11. We have offered to both airports the opportunity for greater interface with their communications team in times of crisis to ensure that future messaging does not conflict and communications with our mutual customers are efficient and accurate. This would also avoid the need for the airports to have to communicate directly with all the tour operators carrying passengers.

12. A useful parallel is how ABTA works with the Foreign Office on overseas crises. Our specialist Destinations & Sustainability team maintains close dialogue sharing information, intelligence and communication lines in order to present as seamless and united a front as possible to the travelling public. ABTA, in turn, works closely with travel agents and tour operators on crisis management including disruption to travel infrastructure, in the UK and overseas, whether it is as a result of snow or other weather conditions, to minimise the disruption to passengers. We believe we could forge a closer working relationship with both Heathrow and Gatwick to our mutual benefit and we would welcome the Committee making a recommendation in this regard.


13. As an island nation, the UK is very dependent on having adequate air capacity. ABTA has long supported additional runway capacity in the South East, particularly at Heathrow and Gatwick, to allow for long-term growth. We were very concerned at the Government’s announcement ruling out further runways at Heathrow, Gatwick and Stansted and its intention to make these airports better and not bigger. Furthermore, mixed mode operation for Heathrow has been rejected.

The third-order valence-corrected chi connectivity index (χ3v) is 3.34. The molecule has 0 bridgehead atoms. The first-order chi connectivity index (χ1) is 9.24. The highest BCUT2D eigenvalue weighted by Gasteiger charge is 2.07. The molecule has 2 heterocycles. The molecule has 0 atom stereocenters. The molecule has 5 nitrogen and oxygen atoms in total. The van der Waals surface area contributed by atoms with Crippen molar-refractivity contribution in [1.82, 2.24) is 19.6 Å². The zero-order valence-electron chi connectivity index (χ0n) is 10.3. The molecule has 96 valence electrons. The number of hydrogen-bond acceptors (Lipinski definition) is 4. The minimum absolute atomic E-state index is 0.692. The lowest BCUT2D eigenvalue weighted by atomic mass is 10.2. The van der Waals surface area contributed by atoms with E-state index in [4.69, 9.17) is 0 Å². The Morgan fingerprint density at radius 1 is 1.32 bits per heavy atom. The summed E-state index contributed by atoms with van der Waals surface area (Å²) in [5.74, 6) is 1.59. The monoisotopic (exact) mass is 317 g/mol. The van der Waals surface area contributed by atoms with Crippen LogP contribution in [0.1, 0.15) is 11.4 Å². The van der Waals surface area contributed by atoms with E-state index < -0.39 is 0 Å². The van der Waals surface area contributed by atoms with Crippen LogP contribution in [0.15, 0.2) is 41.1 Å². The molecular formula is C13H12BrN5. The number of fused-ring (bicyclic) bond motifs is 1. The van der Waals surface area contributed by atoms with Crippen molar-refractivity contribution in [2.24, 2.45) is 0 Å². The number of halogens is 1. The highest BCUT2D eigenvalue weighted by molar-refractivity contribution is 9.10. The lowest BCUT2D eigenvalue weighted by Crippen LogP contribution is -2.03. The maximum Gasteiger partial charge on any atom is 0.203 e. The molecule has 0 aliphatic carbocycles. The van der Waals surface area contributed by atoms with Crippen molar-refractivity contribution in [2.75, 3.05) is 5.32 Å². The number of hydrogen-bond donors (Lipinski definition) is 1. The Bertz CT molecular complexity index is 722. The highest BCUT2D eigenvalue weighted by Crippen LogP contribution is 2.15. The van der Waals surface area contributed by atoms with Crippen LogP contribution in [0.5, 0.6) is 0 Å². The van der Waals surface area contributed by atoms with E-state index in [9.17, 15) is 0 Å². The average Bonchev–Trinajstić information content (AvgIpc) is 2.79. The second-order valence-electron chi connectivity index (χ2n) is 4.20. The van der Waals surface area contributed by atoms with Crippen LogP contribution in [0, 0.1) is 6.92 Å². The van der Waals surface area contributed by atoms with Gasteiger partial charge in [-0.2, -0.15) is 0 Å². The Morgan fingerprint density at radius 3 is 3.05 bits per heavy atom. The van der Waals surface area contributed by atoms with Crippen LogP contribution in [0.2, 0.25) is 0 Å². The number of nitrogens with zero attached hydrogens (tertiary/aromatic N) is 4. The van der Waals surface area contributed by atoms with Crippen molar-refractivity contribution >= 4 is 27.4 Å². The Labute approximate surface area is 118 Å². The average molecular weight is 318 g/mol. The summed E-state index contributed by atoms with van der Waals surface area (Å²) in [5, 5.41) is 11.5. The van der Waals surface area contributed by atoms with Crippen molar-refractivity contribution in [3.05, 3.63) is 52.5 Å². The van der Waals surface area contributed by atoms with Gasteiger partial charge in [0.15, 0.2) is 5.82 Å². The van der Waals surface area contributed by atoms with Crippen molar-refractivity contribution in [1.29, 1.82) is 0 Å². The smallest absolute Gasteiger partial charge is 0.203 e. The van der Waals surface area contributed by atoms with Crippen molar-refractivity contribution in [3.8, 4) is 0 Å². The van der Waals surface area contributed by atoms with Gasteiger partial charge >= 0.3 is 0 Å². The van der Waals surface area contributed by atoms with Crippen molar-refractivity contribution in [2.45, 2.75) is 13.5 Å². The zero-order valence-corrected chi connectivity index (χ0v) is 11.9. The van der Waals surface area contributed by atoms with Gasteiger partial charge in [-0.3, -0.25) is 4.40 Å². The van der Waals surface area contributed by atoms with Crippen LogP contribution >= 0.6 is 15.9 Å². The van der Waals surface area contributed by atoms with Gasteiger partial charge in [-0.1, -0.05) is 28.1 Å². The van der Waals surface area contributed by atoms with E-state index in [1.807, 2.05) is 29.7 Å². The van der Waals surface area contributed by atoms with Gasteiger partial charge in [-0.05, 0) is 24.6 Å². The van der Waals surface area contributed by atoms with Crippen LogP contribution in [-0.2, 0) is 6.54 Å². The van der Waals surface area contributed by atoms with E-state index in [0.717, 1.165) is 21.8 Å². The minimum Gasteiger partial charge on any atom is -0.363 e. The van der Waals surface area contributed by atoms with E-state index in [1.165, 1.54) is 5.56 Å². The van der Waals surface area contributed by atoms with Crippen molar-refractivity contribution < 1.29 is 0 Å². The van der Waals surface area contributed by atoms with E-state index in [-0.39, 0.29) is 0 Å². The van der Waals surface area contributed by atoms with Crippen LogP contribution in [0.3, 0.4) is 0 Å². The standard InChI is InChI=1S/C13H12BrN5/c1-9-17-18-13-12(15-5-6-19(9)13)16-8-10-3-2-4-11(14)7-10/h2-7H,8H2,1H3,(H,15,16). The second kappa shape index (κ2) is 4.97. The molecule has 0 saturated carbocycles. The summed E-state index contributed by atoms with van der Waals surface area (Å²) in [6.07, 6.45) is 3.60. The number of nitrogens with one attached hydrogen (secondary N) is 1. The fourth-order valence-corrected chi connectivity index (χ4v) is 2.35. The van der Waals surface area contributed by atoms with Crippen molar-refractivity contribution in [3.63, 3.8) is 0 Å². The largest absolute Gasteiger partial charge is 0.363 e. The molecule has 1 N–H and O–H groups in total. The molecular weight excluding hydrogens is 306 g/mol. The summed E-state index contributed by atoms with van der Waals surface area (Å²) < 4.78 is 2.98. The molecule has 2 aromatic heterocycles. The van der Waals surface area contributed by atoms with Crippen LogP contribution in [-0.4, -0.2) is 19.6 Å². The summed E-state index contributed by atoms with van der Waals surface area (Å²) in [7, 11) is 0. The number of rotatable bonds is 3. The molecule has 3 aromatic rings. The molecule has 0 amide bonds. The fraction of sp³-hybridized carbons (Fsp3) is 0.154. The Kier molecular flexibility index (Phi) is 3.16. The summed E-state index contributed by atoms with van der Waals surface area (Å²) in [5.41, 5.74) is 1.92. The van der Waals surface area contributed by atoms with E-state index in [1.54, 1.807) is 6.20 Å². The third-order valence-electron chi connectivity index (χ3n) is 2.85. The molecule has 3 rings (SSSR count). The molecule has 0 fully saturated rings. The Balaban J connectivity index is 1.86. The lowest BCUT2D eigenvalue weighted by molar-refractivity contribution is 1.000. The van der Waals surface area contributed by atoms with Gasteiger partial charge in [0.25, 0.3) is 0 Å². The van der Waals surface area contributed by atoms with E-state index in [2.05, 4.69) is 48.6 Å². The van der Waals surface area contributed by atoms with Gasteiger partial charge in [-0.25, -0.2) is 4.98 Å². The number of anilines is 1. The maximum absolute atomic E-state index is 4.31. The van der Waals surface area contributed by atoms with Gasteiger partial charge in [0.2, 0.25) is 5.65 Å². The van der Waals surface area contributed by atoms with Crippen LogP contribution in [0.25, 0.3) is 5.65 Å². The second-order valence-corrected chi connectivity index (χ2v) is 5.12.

14. This begs the question as to what can be done to increase capacity overall and, more importantly, to allow the airports to recover after any incident.

15. With both airports operating at already peak capacity there is no spare capacity spare to allow for recovery from weather related situations, such as experienced during the December snowfalls and the April 2010 volcanic ash cloud. A further example is when an accident such as BA’s Boeing 777 crash landed just short of Heathrow’s 27L runway in January 2008, closing it fully for 24 hours concentrating all arriving and departing traffic on the one remaining runway. Spare capacity is not only essential for jobs and growth but also for efficient management of incidents and delays, however they are caused.

16. Contrast this with the continental airports at Paris Charles de Gaulle, Amsterdam Schiphol, Frankfurt and Madrid all of whom have substantially more runways with the capacity to recover quickly. This gave our continental competition a speedier recovery time meaning less flights were delayed or cancelled and fewer passengers disrupted. In essence, their capacity reduced the impact on the airport and the wider economy as a result.

17. We feel that it is essential that this additional capacity is forthcoming and we will be pushing for it to be part of the Government’s Aviation Policy Framework. Pending this, we would urge some formal relaxation of the rules both on mixed mode operations at Heathrow and on night flying at Heathrow and Gatwick.

18. Thank you for taking our comments into consideration. We would welcome the opportunity to contribute further or expand upon any of the above points.

February 2011